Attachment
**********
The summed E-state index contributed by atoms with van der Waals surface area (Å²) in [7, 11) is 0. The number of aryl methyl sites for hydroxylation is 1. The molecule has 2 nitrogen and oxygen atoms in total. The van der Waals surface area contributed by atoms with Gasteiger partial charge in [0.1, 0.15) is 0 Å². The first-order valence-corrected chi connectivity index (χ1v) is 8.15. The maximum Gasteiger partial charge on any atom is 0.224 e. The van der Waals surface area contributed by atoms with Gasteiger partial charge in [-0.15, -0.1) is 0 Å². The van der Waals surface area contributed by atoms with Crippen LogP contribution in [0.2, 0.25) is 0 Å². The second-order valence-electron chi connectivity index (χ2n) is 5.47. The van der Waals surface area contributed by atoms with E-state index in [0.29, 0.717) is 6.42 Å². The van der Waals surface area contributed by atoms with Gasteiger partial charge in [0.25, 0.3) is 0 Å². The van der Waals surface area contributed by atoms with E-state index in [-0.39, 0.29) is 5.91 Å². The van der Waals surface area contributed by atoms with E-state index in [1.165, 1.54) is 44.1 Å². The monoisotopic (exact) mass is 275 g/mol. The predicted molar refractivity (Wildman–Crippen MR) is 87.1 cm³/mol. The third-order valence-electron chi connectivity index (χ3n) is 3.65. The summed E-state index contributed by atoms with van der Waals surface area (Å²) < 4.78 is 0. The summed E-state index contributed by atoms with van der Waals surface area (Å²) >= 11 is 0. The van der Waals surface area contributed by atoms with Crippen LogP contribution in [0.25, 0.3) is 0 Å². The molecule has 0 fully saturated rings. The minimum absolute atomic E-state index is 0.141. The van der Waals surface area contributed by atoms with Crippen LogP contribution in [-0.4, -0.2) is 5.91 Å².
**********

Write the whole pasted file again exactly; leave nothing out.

The summed E-state index contributed by atoms with van der Waals surface area (Å²) in [7, 11) is 0. The number of aryl methyl sites for hydroxylation is 1. The molecule has 2 nitrogen and oxygen atoms in total. The van der Waals surface area contributed by atoms with Gasteiger partial charge in [0.1, 0.15) is 0 Å². The first-order valence-corrected chi connectivity index (χ1v) is 8.15. The maximum Gasteiger partial charge on any atom is 0.224 e. The van der Waals surface area contributed by atoms with Gasteiger partial charge in [-0.15, -0.1) is 0 Å². The van der Waals surface area contributed by atoms with Crippen LogP contribution in [0.2, 0.25) is 0 Å². The second-order valence-electron chi connectivity index (χ2n) is 5.47. The van der Waals surface area contributed by atoms with E-state index in [0.29, 0.717) is 6.42 Å². The van der Waals surface area contributed by atoms with Gasteiger partial charge in [0.25, 0.3) is 0 Å². The van der Waals surface area contributed by atoms with E-state index in [-0.39, 0.29) is 5.91 Å². The van der Waals surface area contributed by atoms with E-state index in [1.165, 1.54) is 44.1 Å². The monoisotopic (exact) mass is 275 g/mol. The predicted molar refractivity (Wildman–Crippen MR) is 87.1 cm³/mol. The third-order valence-electron chi connectivity index (χ3n) is 3.65. The summed E-state index contributed by atoms with van der Waals surface area (Å²) < 4.78 is 0. The summed E-state index contributed by atoms with van der Waals surface area (Å²) >= 11 is 0. The van der Waals surface area contributed by atoms with Crippen LogP contribution in [0.25, 0.3) is 0 Å². The molecule has 0 fully saturated rings. The minimum absolute atomic E-state index is 0.141. The van der Waals surface area contributed by atoms with Crippen LogP contribution in [-0.4, -0.2) is 5.91 Å².